Taking pictures of a concept car at a show is one thing, but I actually drove the new Chal
It was a phone call that I guarantee every Mopar guy from sea to shining sea wishes he would have gotten. I was asked if I would like to drive the new Challenger concept car. You heard me, not just take some pictures of it sitting in a parking lot, but actually get behind the wheel of this thing and drive it. I couldn't believe what I was hearing. This was almost as good as getting a call saying that I had just won the lottery. Scott Brown, Chrysler's West Coast PR rep, was calling to let me know the Challenger concept car was coming to California, and that I was not only going to have a chance to photograph it, but also to actually sit in the driver seat and drive it. I've been thoroughly captivated by the look of the new Challenger concept car, and I recently had a chance to meet and interview the two principal designers, Michael Castiglione and Alan Barrington, but I never thought I would ever get a chance to get behind the wheel.
The location for the Challenger photo shoot and drive was the San Bernardino County Sheriff's Department Emergency Vehicle Operations Center (EVOC). This is where cops learn how to drive patrol cars and do the bad-guy-spinning-out-of-control PIT maneuver. EVOC is located 20 miles north of San Bernardino and includes an excellent high-speed track.
When I arrived at EVOC, I saw a group of people huddled around the brilliant orange car. There was no mistaking it; that had to be the Challenger concept that I was going to drive. I had to remember that I was driving the car in order to give you guys an insight into how the car handled, but all I could think was, let me mash the pedal, let me mash the pedal. I was soon to find out the guys at DCX weren't quite ready to let me do that. I made a beeline for the car, running over women and children in the process (not really). the closer I got, the better it looked. I hadn't been able to go to Detroit for its introduction, but I had seen all the photos. it is noticeably bigger than an original Challenger, but it's by no means oversized--let's say it's comfortably robust. The combination of the spectacular orange paint and raw carbon-fiber accents is breathtaking. in fact, the entire body is made of carbon fiber and executed perfectly, but don't expect the production vehicle to be built out of the same material. When you first see any car sitting in a parking lot, stance is everything, and the Challenger concept has it in spades. It's a very impressive vehicle when you finally get to see it in person.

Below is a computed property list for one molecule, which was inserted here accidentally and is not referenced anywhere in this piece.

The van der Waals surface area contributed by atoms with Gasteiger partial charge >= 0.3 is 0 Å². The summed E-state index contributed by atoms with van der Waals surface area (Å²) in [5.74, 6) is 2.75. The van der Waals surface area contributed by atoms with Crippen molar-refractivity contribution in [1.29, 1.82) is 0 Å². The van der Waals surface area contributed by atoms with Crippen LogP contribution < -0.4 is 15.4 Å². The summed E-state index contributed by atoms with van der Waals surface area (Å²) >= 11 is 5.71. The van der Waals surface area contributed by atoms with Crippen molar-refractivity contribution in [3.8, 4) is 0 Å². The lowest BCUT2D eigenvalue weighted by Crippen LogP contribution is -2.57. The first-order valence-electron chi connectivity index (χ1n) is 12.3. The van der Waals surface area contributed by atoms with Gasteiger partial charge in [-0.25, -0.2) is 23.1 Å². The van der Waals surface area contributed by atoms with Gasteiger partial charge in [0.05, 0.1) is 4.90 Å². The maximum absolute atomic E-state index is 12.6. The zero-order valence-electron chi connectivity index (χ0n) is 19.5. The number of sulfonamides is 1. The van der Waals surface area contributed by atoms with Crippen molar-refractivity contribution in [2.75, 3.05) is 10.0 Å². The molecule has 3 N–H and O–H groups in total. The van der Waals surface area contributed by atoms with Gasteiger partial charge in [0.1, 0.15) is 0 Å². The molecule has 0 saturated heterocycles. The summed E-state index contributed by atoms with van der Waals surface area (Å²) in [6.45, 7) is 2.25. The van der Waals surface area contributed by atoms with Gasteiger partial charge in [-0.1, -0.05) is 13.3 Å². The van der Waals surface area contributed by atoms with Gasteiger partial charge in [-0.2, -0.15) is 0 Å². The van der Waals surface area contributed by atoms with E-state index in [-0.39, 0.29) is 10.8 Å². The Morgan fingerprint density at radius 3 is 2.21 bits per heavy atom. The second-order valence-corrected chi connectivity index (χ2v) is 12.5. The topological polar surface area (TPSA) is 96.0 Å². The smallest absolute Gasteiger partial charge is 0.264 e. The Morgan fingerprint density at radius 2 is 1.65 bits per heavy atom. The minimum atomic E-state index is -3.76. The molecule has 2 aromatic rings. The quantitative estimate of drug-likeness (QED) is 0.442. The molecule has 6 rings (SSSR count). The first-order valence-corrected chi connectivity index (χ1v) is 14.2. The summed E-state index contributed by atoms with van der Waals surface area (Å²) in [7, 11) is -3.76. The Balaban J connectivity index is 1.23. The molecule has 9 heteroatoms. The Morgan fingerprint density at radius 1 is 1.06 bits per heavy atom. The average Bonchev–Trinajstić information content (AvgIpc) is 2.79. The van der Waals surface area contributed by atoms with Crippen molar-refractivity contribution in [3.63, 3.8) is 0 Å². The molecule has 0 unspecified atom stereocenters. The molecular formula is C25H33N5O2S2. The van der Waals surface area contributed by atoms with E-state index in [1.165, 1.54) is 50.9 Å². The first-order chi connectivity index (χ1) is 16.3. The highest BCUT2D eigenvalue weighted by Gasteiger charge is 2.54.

Modern Muscle! There are no bad angles for viewing the Challenger concept. It's exceptiona
I said a few quick hellos to the DaimlerChrysler staff, and then stood by the driver's door like a hound dog waiting for his dish to be filled. I was determined that no one would get between me and the car. When Scott Brown asked if I wanted to drive it, emotional containment was at the breaking point, and my head nodded like a bobblehead doll riding in an off-road vehicle.
As I was getting into the car, somebody asked if I could drive a stick. Of course I could, but even if I couldn't, I don't know if I would have said anything! The disappointment came when they warned me to keep the speed down because the car is fitted with a set of one-off show wheels that are a multipiece design and not what you would call Mopar Muscle stress test rated, therefore, no burnouts or high speed passes. As much as I wanted to see how far through the floorboard I could push the throttle pedal on the 425hp SRT8 Hemi and go through the gears, I knew this was a rare opportunity to drive one hell of a special car, and if I wanted to stay in the driver seat, I'd better follow the rules.
The Challenger concept's big doors gave me easy access to the supportive bucket seats, and the steering wheel is an excellent representation of the famous Mopar musclecar-era Tuff wheel and has an exceptional feel and location. I took advantage of the Challenger concept's power windows to lower all the windows, since this is a true hardtop. Then I sat there for a second drinking it all in: the legroom, the shifter location, the pedal position, and the instrument panel layout. Damn nice!